>+                    ok = JS_FALSE;
>+                    goto done;

This is a silent failure not only "on trace" as in executing a trace, but when recording, which is a breaking (and broken) semantic change.

>+                }
>                 str = js_ValueToString(cx, *rval);

What we really want is something lower, in 

>             } else {
>                 JS_ASSERT(op == TO_SOURCE);
>                 str = js_ValueToSource(cx, *rval);

toSource presents the same difficulty as toString.

>+function testArrayJoin() {
>+    var bad = {
>+        toString: function() {
>+            // Should bail off trace before getting here.
>+            return "y";
>+        }
>+    };
>+
>+    var arrays = []
>+    for (var i = 0; i < HOTLOOP; i++)
>+        arrays.push(["x", "y", "z", "z", "y"]);
>+    arrays.push(["x", "y", "z", "z", bad]);

So changing the loop limit to HOTLOOP - 1 should put bad on the recording path, and cause a silent failure from join that is not recoverable.

>+
>+    var s;
>+    for (var i = 0; i < arrays.length; i++)
>+        s = arrays[i].join('');
>+    return 'no assertion';
>+}
>+testArrayJoin.expected = 'no assertion';
>+test(testArrayJoin);
>+
> /* Keep these at the end so that we can see the summary after the trace-debug spew. */
> print("\npassed:", passes.length && passes.join(","));
> print("\nFAILED:", fails.length && fails.join(","));

Beware there's a test,

/* Keep this test last, since it screws up all for...in loops after it */
function testGlobalProtoAccess() {
    . . .

that wants to be last. It's already not last (again!) but easy to fix. It messes with shared state via global code. Possibly it could be rewritten to clean up after itself, at least in part.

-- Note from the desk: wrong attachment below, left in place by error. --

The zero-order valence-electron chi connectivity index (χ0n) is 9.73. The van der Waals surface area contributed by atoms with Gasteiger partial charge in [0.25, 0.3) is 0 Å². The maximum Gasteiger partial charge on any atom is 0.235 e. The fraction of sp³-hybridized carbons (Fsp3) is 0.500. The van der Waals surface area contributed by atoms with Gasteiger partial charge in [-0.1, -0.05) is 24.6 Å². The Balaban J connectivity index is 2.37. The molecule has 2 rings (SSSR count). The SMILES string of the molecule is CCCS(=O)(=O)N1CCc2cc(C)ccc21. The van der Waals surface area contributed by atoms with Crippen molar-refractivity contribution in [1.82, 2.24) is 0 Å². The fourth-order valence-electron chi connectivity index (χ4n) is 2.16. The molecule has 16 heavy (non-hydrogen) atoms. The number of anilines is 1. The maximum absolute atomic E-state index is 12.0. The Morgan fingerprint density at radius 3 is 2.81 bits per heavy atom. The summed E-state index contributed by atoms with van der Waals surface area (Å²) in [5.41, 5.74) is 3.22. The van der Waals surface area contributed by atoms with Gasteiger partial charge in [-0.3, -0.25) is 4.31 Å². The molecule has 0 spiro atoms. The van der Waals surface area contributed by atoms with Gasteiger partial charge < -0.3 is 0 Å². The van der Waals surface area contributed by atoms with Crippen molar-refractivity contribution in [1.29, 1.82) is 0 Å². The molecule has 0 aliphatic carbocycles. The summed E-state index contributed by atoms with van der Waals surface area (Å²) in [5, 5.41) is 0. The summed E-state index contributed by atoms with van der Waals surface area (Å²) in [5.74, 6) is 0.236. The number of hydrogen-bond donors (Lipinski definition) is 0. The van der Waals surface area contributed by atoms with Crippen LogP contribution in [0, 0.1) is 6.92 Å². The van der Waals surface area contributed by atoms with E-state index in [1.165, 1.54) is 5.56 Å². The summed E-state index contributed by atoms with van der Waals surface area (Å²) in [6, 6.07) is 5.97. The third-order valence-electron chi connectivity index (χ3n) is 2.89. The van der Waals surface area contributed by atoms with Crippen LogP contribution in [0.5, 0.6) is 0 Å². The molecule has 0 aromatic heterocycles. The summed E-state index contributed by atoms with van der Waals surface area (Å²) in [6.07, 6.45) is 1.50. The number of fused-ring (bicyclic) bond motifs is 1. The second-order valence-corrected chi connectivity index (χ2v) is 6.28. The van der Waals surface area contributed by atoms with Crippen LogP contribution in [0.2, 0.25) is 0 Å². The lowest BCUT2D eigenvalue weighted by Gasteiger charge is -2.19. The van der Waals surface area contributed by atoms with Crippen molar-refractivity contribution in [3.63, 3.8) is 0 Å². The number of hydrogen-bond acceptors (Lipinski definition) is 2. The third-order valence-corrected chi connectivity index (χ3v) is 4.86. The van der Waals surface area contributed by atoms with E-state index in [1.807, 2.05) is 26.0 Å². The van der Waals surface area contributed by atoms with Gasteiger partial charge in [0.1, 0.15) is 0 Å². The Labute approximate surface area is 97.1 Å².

You've got a better plan for guarding called builtins that unexpectedly enter the interpreter from a triggered trace, but I wanted to review and note some things here. I'll trivially fix trace-test.js but feel free to fiddle with testGlobalProtoAccess so it does not need to be last.

/be
Comment 13 Brendan Eich [:brendan] 2008-10-28 17:36:58 PDT
(In reply to comment #12)
> >                 str = js_ValueToString(cx, *rval);
> 
> What we really want is something lower, in 

Oops, cut off mid-sentence. What I was getting at is how js_TryMethod is the low-level place to add some defensive mechanism. Still not sure how best to defend, but we don't want to whack-a-mole up here in one part of one particular method among many.

> 
> >             } else {
> >                 JS_ASSERT(op == TO_SOURCE);
> >                 str = js_ValueToSource(cx, *rval);
> 
> toSource presents the same difficulty as toString.

js_ValueToSource tries toSource via js_TryMethod also.

/be
Comment 14 Brendan Eich [:brendan] 2008-10-28 17:45:31 PDT
Great result on only a 5.2% slowdown -- that's within striking distance.

(In reply to comment #8)
> Self-hosting this, and a bunch of other stuff, is a great thing to do a month
> or two down the road.  For now, I think we just add code in the C++
> implementation to bail out if it finds an object in the array on trace. 
> Taking.

So we don't lose this idea, could you please file a bug about self-hosting join at least? We should probably list a bunch of candidates to self-host.

/be
Comment 15 Jason Orendorff [:jorendorff] 2008-10-30 00:00:54 PDT
OK, filed bug 462300 on that.
Comment 16 Jason Orendorff [:jorendorff] 2008-12-09 08:45:18 PST
Bug 456511 (imacros) didn't fix this.  Changing to depend on bug 462027 instead.
Comment 17 Brendan Eich [:brendan] 2008-12-09 10:54:22 PST
456511 couldn't fix this, since it dealt only with implicit conversions (value to string or number, value to iterator) and scripted call-iterator-next.

With the upcoming patch for bug 465460 it might be possible to write an imacro that expands a native call followed by a loop to self-host callback invocation, as for lambda-replace. That might help here without taking the full self-hosting plunge now.

/be
Comment 18 Andreas Gal :gal 2009-02-03 16:43:45 PST
WFM with TM TIP (462027 landed). Please verify.